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.--THE Jl0iunoutl]s|ire 10…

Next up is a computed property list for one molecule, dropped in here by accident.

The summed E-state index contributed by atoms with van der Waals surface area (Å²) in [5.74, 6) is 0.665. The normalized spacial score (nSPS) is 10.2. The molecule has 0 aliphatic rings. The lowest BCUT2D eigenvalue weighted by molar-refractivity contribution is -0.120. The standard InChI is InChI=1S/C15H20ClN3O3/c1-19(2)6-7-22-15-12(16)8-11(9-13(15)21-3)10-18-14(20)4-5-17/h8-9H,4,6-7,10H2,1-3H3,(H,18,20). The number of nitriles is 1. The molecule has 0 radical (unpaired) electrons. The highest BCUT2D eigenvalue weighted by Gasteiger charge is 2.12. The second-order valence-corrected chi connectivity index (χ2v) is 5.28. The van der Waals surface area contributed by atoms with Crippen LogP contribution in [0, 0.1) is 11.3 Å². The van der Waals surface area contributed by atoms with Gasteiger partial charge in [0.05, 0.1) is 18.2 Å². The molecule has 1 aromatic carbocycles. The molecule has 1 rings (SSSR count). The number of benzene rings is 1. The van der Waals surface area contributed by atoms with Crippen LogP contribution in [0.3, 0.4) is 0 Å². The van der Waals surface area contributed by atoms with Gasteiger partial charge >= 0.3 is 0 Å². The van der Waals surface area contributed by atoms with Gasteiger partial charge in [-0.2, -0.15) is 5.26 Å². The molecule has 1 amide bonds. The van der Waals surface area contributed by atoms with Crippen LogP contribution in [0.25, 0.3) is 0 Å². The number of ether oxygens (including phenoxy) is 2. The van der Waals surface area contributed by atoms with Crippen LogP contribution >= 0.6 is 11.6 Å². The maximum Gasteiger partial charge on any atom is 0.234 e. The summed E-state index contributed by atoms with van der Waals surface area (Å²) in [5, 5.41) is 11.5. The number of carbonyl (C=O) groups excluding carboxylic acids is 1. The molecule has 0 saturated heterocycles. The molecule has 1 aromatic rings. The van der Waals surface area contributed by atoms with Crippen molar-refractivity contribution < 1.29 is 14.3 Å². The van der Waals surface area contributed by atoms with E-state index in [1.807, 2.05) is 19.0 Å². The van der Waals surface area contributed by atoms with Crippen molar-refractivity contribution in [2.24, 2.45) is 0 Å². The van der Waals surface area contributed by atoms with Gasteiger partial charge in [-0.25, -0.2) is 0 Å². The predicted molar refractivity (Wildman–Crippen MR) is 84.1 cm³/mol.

DR. PARRY" AND HIS CHOIR AT NEWPORT. Something more than ordinary notice is due to the visit of Dr. Parry, the now distinguished Welsh com poser, with his representative choir, to Newport, this week. Having given full proof of the possession of the genius which deserves distinction, Dr. Parry (not many years since plain Joseph Parry) has worthily risen to the honour of a University degree and it is only fair to say that Cambridge has seldom, 1 if ever, bestowed a distinction more honestly earned and more fully deserved than that which made the afore-mentioned Joseph Parry a full-blown Doctor of Music. Proof of this will be found in the sketch given below of Dr. Parry's career, while his appointment to the Professorship of Music in the University College of Wales points clearly in the same direction. As a Welsh composer, Dr. Parry is in one respect unique- he alone of his countrymen has produced an Opera and to this he has been led, as we learn from the pre- face to the work, by the feeling that the Welsh," pre- eminently a musical people, and having a strong pre- dilection for dramatic representations," ought to be stimulated to the production of this class of music. In giving practical effect to this feeling, Dr. Parry has produced, in "Blodwen," an operatic gem which abundantly testifies to his qualification for the work he undertook, and which will, we think, secure him lasting fame. For his countrymen, with their love of distinctively Welsh compositions, we may well suppose that Blodwen will possess strong attrac- tions but when the merits of his opera become known, Dr. Parry's repute will not be confined to these. Most of our readers are aware that Dr. Parry's re- I presentative choir accompanied him last week to Cambridge University, and the Alexandra Palace, London, where their performances of their leader's works were favourably, and in some instances, en- thusiastically received. Arrangements were made for a provincial tour this week, and in pursuance of this, the choir sang in Bristol on Monday, in Newport on Tuesday, in Cardiff on Wednesday, and in Swansea on Thursday. This day (Friday) and to-morrow other towns are to be visited. In each place afternoon and evening concerts are given. At Newport, on Tuesday, the first portion of the afternoon performance consisted of a miscellaneous programme of songs, solos, duets, quartetts, &c., and everything was admirably carried out. The following singers took part Mr Lucas Williams, R.A.M., who sang The Mariner," by Louis Diehl. Miss Hattie Davies, who rendered "When the heart is young"; Mr D. Evans (Eos Dar) who gave a splendid rendering of "Y Bywydfad" Miss Adelaide Morgan (in the "Lost Chord") Mr R. C. Jenkins, U.C.W., and the choir, under the leadership of Mr R. Evans, The second part 11 was devoted to the performance of "Jerusalem," or "Judgment and Mercy," a sacred exercise, composed by Dr Parry. The composer, on making his appearance on the platform, was greeted with loud cheers. He acted as condactor during the performance of the work. The piece brings out talent and taste akin to those the composer has shown in his previous productions, without having that newness" of character which Blodwen" naturally exhibits. The grand double chorus 0 Jerusalem," sung by four voices (in cannon)-Miss Adelaide Mor- gan, Miss Eleanor Rees, Mr W. Davies, and Mr R. C. Jenkins-and also by the choir, seemed to develope the Welsh "fire" so much talked of, and deservedly gained applause. The chorale, My Jesus, as Thou wilt" is full of the pathos and touching simplicity of the old Welsh hyinn-tunes, and reminds one forcibly of some such pieces as "Ai Iesu prynwr dynolryw A wela'i draw a'i guawd yn friw, A'i waed yn lliwio'r lie ?" Mr Lucas Williams' rendering of the bass recitative and air, "Behold, the day of the Lord cometh," and But the Lord will remember his children," was truly excellent. The chorale Inspirer and hearer of prayer," sung by the choir, was pre-eminently Welsh, and was full of the confident spirit which prevade such pieces as Pwy welaf o Edom yn d'od." The last piece —" We magnify and glorify Thy ntime"was excellently given by the choir, orchestra, &c. The attendauce at this performance might have been larger, but there was a good audience, and an appreciative one. In the evening, when three hours were occupied in the performance of Blodwen," the Royal Albert Hall was fairly tilled, though we could heartily wish that every seat might have been occupied, so that the warmest possible welcome might have been given to a composer whose talent, industry, and indomitable perseverance eminently entitle him to honour. Of the Opera, the dramatis personce were as follows Blodwen, Miss Hattie Davies, U.C..W. Ellen, Miss Gayney Griffiths, U. C. W. Lidy Maelor, Miss Lizzie Evans, R.A.M. Sir Howell, Mr Thomas Evans, U.C. W. Messengers of Maelor Castle, Mr W. Davies and Mr D. Howell, U.C.W. The Bard, Mr R. C. Jeukins Arthur (a Welsh Warrior), the Monk, aud Rh a Gwyn, Mr Lucas Williams, R.A.M. ;Chorus— Servants, Castle Keepers, Huntsmen, Soldiers, and Inhabitants. Within five minutes of the appointed time Dr Parry took the baton, and started his well-disciplined com- pany upon their work and for three hours, with periods of rest which did uot amount, in the aggre. gate, to more than fifteen minutes, they were thread- ing their way, with keen appreciation and warm interest, through the several stages of the opera. The audience Were not long in showing that they were at one with the singers, and as the choruses rung oat from more than a hundred voices, or the sweet and tender strains cf Miss Hattie Davies. or the rich full contralto tones of Miss Lizzie Evans fell upon the ear, their delight found vent in almost rapturous applause. Dr Parry s composition appeals both to the passion for music and the amor patriai it gives scope for some of the finest displays of musical effect, while here and there an under-current of some familiar Welsh air awakens the patriotic feeling of his countrymen. The opera is distinctively Welsh in its basis and its inci- dents—whilst its discriminative range over the whole field of effective and appealing music, places it beyond the category of that which is simply national, and will secure for it a hearty reception by all who possess a true love of musical art, and can be swayed by the power of melody and harmony under their most telling forms of expression. It were easy to specify illustra- r tions of these remarks, but for this we have not space. It must suffice to say that some parts of Dr Parry's work thrill by their wondrous force and almost im- passioned expressiveness—while others melt by their irresistible pathos—the Prisoners' Chorus and B!od- wen's touching lamentation over her lost Howell, being instances in point. By the production of Blodwen" Dr Parry has not merely enhanced his own fame, but laid his countrymen under a lasting obligation. It is but just to say that iu Tuesday evening's per- formance of Blodwen Dr Parry's reputation did not sutiei at the hands of the executants. Miss Hattie Davies, Miss Lizzie Evans, Miss Gayney Griffiths, Mr Lucas W illiams, and Mr Thomas Evans, all gave proof of culture aud vocal power enabling them to do the soli, duets. &c., with a close approach to faultlessness while Mr R. C. Jenkins, Mr D. Howell, and Mr W. Davies were fairly successful in the minor parts assigned to them. A touch of flatness here and there was perhaps the ouly defect in tune, while the time was observed throughout, by soloists and chorus, with surprising exactness. A warm commendation is due to the choir for while the concerted parts of the opera are, here and there, of a difficult aud testing nature, the singers showed that they had studied these, and were consequently prepared to throw them off with won vrou-s precision as to time, and with but few defects as to expression. The Gloucester String Band, to whom the orchestral accompaniments were assigned, did their work with exquisite taste and full mastery of the music. On the whole" Blodwen" in Newport was a splendid success, and upon this fact we con- gratulate the composer and his loyal and well-drilled company. In connection with this subject, the following sketch of Dr Parry's career, from the South Wales Daily } News, will, we think, be read with interest Joseph Parry is the son of Daniel and Elizabeth Parry, formerly of Merthyr Tydiil. Mr Parry's father, a native of Pembrokeshire, removed to Mer- thyr when he was but a youth, and for thirty years previous to his emigrating to the United States, fol- lowed the occupation of refiner at Cyfarthfa Works. Mr Parry's mother was born at Kidwelly, and is dis- tantly related to the senior member of Parliament for the Merthyr and Aberdare boroughs. The subject of this brief sketch was born on the 21st of May, 1S41, at the Old Chapel House, Merthyr, and is the youngest but two of a family of eight children. Like many I celebrated men, Joseph Parry was watched over in his I infancy by an excellent mother—a sensible and re- ligious woman. It was related of her that it was no I unusual thing for her to lead the congregational sing- ing in the absence of the appointed leader; and it is not too much to say that Dr. Parry imbibed music J with his mother's milk. From his very infancy Dr. Parry was surrounded by musical strains. The" row" in which he was born was the residence of several eminent musicians and in the close vicinity of his home the famed Cyfarthfa Brass Band was wont to practice. Young Joseph, it is said, at this time, ex- hibited an extraordinary aptitude at picking up the F leading themes of everything which the band might' rehearse and whenever they turned out in public Joseph was a faithful attendant upon them. Last year Dr. Parry composed a reminiscence of his attach. ment to the band, which he dedicated to the bands- men. He identified himself with the singing-class at Merthyr while he was but a child, and soon proved a valuable auxiliary to the conductor, Mr Robert James, who is at present doing excellent work among the Welsh people of Hyde Park, Pennsylvania. Owing to the low state of wages prevalent at this period in the iron trade, Joseph Parry was compelled to enter the forge when he was nine years old, which, of course, prevented him from partaking of education to any beneficial extent. In 1854 he emigrated with the family to America, where his father died in 1866. Joseph continued to work diligently at the rolls in Kingston, Pennsylvania, and had but meagre time for the prosecution of his favourite study. About this time he had the good fortune to meet with a fellow- countryman named John Abel Jones, who was, more- over, an excellent musician. Jones, being a native of Merthyr, took much interest in young Parry, and taught him to read music; while a man named Price (who had emigrated from Rhynin) led him through the intricacies of harmony and counterpoint. In Jones and Price our hero found valuable friends. They in- duced him to try his hand at composing, and, strange to say, his first attempt was rewarded with a prize at an eisteddfod competition. In 1861 he entered the Normal College at Genesee, New York, for a term, and received lessons from Bassini-an excellent teacher and a friend of Rossini. The late lamented P. P. Bliss, who was a short time since killed in a railway accident in the States, was also a student here at the time and between him and young Parry a warm attachment sprung up, which was only interrupted by the death of the former. From this period Mr Parry's name as a winner at the chief eisteddfodau was a matter of frequent occur- rence. At the Swansea National Eisteddfod he carried away four of the principal prizes at the Llandilo National Eisteddfod he swept away every prize that was offered for musical compositions at the Chester National Eisteddfod he won the X20 and gold medal for the cantata "The Prodigal Son," which was per- formed last winter at Aberystwith, under the con- ductorship of the author. On Mr Parry's arrival in England, the council of the Welsh National Eisteddfod magnanimously offered to maintain him for 12 months at the Royal Academy of Music, but family affairs made it necessary for him to decline the generous offer, and he shortly after- wards returned to America. In December, 1S67, a committee was formed in America, prominent in con- nection with which was Aneurin Vardd, for the pur- pose of raising a fund for the musical education of the rising young Welshman. In August, 186S, he once more set sail for Yr Hen Wlad," and on his arrival entered the famed ipstitution in Tenterden- street, where he had for teacher the scholarly Sir Sterndale Bennett. The close of the first year of his academical career found him a prize man, and a series of very successful concerts held on his behalf in the Principality, enabled him to remain at the academy longer than he anticipated. The close of the second year found him in possession of the bronze medal; and in another year he took away the silver medal of the academy, which was presented through the hands of Mrs Gladstone, who took advantage of the oppor- tunity to congratulate her fellow-countryman upon his unqualified success. In 1871 he won the degree of Mus. B. at Cambridge, and in September of the same year he returned, with his wife and family (who bad arrived some time previous) full of spirits, brimful of hope, to America. After concluding a very success- ful tour, during which he received more than 100 com- plimentary coucerts, he setded down at Danville, Pa., and opened a musical seminary which soon matured into a most flourishing institution. In the fall of the year 1874, in response to a cor- dial invitation from the council, he arrived at Aberyst- with, to preside in the chair of music at the University College of Wales. I should not omit to mention that such was the esteem in which Mr Parry and his wife were held by the Welsh residents in London, that the latter generously presented Mr Parry with a gold ,o watch and appendages, and his wife with a magniti- cent diamond ring. Gifted with an iron constitution, unsurpassed diligence, and a hxed determination, Professor Parry has accomplished before he is 37 years of age, an amount of work which would have shed a lustre upon a veteran of 80. I have authority for saving that for many months past he has been hard at work daily, until the approach of the small hours of the morning. In connection with the publication of his opera, Blodwen," and the preparation of the band parts of the same work, he has gone through a task that would have appalled a heart less courageous. His genius is as versatile as it is prolific. He has pursued his studies in every department of musical art; his compositions range from the simple ballad to e the laborious oratorio. He has published already over a hundred songs, sixty anthems and choruses, fifty congregational tunes, a veritable heap of quartettes, trios, duetts, ;ind glees compositions for the organ, and for stringed instruments four overtures for full orchestras three sonatas for piaco, a grand symphony for full orchestra; five cantatas; and one opera Blotiwen"). He is also engaged at present upon an oratorio, on the libretto, "Emannuel," by Dr William Rees.